|Authors: ||P.B. Oliveira, E.J.B. Sousa, C. Serrano, C.M. Oliveira|
|Keywords: ||Rubus sp., long canes, off-season production, starch|
Long cane production of raspberries has increased considerably in recent years.
Normally, growers in southern regions obtain the canes from northern nurseries in January, plant or place them inside of tunnels, and harvest the fruit in the spring.
However, with an increase in substrate production, some growers are beginning to use their own canes, breaking dormancy with artificial chilling.
A trial was set up to determine the effects of cold storage on carbohydrate reserves and its influence on growth and yield.
Two summer-bearing cultivars, 'Tulameen' and 'Glen Ample' were placed into cold storage (4°C) on January 31, 2013 and removed on February 27, March 27, and April 30 for a total of 648, 1320, and 2136 chilling hours, respectively.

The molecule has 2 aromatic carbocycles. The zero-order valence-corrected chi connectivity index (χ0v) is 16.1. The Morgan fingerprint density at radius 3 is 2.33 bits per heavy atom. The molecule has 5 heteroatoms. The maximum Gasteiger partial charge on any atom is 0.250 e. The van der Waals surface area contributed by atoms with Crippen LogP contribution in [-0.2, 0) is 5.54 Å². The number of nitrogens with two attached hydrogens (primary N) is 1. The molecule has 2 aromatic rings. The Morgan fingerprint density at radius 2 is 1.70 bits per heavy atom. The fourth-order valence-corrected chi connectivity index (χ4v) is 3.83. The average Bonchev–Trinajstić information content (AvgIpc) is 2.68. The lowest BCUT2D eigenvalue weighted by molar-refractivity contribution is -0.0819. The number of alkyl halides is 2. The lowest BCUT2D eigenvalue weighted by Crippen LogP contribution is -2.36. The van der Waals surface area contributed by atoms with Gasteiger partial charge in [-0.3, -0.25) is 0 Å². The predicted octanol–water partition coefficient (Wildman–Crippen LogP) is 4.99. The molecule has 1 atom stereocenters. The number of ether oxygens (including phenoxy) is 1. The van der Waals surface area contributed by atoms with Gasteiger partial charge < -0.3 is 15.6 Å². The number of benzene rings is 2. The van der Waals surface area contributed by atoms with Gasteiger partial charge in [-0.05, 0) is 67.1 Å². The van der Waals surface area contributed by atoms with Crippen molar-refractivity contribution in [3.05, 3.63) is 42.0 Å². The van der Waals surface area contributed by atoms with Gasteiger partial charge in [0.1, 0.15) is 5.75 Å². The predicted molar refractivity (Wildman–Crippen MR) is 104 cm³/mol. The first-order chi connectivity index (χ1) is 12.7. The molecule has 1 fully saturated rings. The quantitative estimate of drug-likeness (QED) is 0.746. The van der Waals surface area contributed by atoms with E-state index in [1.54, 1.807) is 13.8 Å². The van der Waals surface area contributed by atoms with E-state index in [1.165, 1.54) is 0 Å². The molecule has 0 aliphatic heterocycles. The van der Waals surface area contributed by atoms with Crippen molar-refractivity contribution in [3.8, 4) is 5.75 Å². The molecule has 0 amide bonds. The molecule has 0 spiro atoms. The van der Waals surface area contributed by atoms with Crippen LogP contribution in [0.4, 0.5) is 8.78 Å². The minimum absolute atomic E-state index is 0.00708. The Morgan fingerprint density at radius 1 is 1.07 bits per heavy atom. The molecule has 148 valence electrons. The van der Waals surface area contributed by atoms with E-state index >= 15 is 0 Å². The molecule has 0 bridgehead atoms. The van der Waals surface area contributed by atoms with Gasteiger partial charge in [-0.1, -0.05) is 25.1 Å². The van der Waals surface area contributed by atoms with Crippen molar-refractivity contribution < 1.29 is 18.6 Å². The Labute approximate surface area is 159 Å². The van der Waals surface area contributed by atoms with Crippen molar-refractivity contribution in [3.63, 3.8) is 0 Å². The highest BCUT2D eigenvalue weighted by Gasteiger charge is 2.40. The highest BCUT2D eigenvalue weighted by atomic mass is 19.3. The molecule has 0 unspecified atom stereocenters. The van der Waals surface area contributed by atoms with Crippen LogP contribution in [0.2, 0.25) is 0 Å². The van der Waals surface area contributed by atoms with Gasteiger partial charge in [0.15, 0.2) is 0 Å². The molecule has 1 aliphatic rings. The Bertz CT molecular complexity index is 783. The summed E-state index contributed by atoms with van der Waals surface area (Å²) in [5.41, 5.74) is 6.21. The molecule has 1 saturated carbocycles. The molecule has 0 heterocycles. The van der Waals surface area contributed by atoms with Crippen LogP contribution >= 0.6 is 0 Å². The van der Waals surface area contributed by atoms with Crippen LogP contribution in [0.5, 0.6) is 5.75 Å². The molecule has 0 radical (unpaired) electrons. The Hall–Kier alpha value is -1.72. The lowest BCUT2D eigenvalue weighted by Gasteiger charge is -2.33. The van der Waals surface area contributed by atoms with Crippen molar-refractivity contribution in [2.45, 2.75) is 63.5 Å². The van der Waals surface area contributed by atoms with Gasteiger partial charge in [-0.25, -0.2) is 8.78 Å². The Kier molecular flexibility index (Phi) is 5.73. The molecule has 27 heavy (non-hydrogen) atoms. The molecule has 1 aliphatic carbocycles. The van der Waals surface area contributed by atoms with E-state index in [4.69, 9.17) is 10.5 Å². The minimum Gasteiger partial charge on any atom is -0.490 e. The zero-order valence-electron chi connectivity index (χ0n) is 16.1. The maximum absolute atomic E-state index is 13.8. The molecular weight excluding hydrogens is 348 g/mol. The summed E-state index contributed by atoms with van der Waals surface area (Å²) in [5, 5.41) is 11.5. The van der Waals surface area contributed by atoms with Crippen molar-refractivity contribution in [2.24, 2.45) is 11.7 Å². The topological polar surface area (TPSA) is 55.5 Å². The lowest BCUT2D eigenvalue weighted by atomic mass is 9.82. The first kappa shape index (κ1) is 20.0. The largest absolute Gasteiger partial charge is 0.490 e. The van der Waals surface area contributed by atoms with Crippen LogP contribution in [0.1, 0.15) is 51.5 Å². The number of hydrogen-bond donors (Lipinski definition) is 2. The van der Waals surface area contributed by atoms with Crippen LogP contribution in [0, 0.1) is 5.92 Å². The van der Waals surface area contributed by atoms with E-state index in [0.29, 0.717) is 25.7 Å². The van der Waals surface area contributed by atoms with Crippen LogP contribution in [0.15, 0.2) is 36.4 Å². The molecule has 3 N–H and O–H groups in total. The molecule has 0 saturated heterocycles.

Control treatments received 450 chilling hours and had no artificial chilling.
Bud break and growth of the lateral branches were similar among all treatments in both cultivars, except for the 'Glen Ample' control.
However, yield was significantly affected by chilling in 'Tulameen'. In this case, yield was greatest in the control and with 648 chilling hours, averaging 1.4 and 1.0 kg cane-1, respectively.
Yield in 'Glen Ample' was low in all treatments and ranged from 0.04 kg cane-1 in the control to 0.6 kg cane-1 with 1320 chilling hours.
Starch concentration in the roots was high both before and after chilling in 'Tulameen' but declined considerably after chilling in 'Glen Ample'. The results suggest that carbohydrate reserves are critical in long cane production, even when done in container systems, where the substrate and root system remain undisturbed.
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